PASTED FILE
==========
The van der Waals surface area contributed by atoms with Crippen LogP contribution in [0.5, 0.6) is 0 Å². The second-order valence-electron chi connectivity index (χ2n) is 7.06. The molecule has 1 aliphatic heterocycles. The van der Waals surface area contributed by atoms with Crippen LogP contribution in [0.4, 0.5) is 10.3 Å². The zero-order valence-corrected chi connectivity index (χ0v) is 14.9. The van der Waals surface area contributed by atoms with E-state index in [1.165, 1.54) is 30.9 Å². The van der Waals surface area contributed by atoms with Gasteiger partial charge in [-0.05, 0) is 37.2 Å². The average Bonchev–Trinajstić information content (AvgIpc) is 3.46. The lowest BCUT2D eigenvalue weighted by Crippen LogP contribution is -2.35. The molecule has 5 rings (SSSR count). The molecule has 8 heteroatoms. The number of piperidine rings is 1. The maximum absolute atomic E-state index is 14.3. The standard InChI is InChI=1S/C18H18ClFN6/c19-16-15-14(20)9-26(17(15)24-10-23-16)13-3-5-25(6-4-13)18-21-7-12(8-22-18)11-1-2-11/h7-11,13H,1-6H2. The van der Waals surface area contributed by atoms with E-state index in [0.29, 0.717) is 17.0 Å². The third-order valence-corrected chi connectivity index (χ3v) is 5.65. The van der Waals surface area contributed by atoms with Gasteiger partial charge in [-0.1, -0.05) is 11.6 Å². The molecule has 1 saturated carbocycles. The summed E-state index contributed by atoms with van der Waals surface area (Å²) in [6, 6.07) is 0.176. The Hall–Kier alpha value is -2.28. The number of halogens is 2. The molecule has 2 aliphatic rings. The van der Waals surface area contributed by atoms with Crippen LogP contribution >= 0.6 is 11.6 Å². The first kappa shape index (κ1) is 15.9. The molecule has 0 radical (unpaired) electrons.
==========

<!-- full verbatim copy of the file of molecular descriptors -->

The van der Waals surface area contributed by atoms with Crippen LogP contribution in [0.5, 0.6) is 0 Å². The second-order valence-electron chi connectivity index (χ2n) is 7.06. The molecule has 1 aliphatic heterocycles. The van der Waals surface area contributed by atoms with Crippen LogP contribution in [0.4, 0.5) is 10.3 Å². The zero-order valence-corrected chi connectivity index (χ0v) is 14.9. The van der Waals surface area contributed by atoms with E-state index in [1.165, 1.54) is 30.9 Å². The van der Waals surface area contributed by atoms with Gasteiger partial charge in [-0.05, 0) is 37.2 Å². The average Bonchev–Trinajstić information content (AvgIpc) is 3.46. The lowest BCUT2D eigenvalue weighted by Crippen LogP contribution is -2.35. The molecule has 5 rings (SSSR count). The molecule has 8 heteroatoms. The number of piperidine rings is 1. The maximum absolute atomic E-state index is 14.3. The standard InChI is InChI=1S/C18H18ClFN6/c19-16-15-14(20)9-26(17(15)24-10-23-16)13-3-5-25(6-4-13)18-21-7-12(8-22-18)11-1-2-11/h7-11,13H,1-6H2. The van der Waals surface area contributed by atoms with E-state index in [0.29, 0.717) is 17.0 Å². The third-order valence-corrected chi connectivity index (χ3v) is 5.65. The van der Waals surface area contributed by atoms with Gasteiger partial charge in [-0.1, -0.05) is 11.6 Å². The molecule has 1 saturated carbocycles. The summed E-state index contributed by atoms with van der Waals surface area (Å²) in [6, 6.07) is 0.176. The Hall–Kier alpha value is -2.28. The number of halogens is 2. The molecule has 2 aliphatic rings. The van der Waals surface area contributed by atoms with Crippen LogP contribution >= 0.6 is 11.6 Å². The first kappa shape index (κ1) is 15.9. The molecule has 0 radical (unpaired) electrons.